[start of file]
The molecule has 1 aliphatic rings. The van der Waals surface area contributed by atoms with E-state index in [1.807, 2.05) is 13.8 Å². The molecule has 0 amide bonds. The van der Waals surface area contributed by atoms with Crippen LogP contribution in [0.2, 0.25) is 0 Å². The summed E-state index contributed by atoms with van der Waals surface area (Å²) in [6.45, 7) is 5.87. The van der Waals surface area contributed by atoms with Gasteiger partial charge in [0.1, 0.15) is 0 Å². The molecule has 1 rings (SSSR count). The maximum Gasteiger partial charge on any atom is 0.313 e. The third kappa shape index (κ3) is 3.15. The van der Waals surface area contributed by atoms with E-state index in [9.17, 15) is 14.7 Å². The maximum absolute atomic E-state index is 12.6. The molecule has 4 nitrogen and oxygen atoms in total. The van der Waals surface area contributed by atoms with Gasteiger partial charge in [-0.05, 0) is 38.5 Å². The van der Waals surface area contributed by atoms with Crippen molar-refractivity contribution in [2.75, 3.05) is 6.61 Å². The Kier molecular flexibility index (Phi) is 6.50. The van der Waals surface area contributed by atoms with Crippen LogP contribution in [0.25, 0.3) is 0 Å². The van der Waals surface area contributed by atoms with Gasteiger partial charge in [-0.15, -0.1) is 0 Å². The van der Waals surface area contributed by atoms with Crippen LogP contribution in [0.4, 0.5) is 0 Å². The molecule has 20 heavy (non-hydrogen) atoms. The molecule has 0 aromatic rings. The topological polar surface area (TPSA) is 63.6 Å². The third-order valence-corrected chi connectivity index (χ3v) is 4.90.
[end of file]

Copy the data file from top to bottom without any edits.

The molecule has 1 aliphatic rings. The van der Waals surface area contributed by atoms with E-state index in [1.807, 2.05) is 13.8 Å². The molecule has 0 amide bonds. The van der Waals surface area contributed by atoms with Crippen LogP contribution in [0.2, 0.25) is 0 Å². The summed E-state index contributed by atoms with van der Waals surface area (Å²) in [6.45, 7) is 5.87. The van der Waals surface area contributed by atoms with Gasteiger partial charge in [0.1, 0.15) is 0 Å². The molecule has 1 rings (SSSR count). The maximum Gasteiger partial charge on any atom is 0.313 e. The third kappa shape index (κ3) is 3.15. The van der Waals surface area contributed by atoms with E-state index in [9.17, 15) is 14.7 Å². The maximum absolute atomic E-state index is 12.6. The molecule has 4 nitrogen and oxygen atoms in total. The van der Waals surface area contributed by atoms with Gasteiger partial charge in [-0.05, 0) is 38.5 Å². The van der Waals surface area contributed by atoms with Crippen molar-refractivity contribution in [2.75, 3.05) is 6.61 Å². The Kier molecular flexibility index (Phi) is 6.50. The van der Waals surface area contributed by atoms with Crippen LogP contribution in [0.25, 0.3) is 0 Å². The van der Waals surface area contributed by atoms with Gasteiger partial charge in [-0.15, -0.1) is 0 Å². The van der Waals surface area contributed by atoms with Crippen LogP contribution in [0.4, 0.5) is 0 Å². The molecule has 20 heavy (non-hydrogen) atoms. The molecule has 0 aromatic rings. The topological polar surface area (TPSA) is 63.6 Å². The third-order valence-corrected chi connectivity index (χ3v) is 4.90.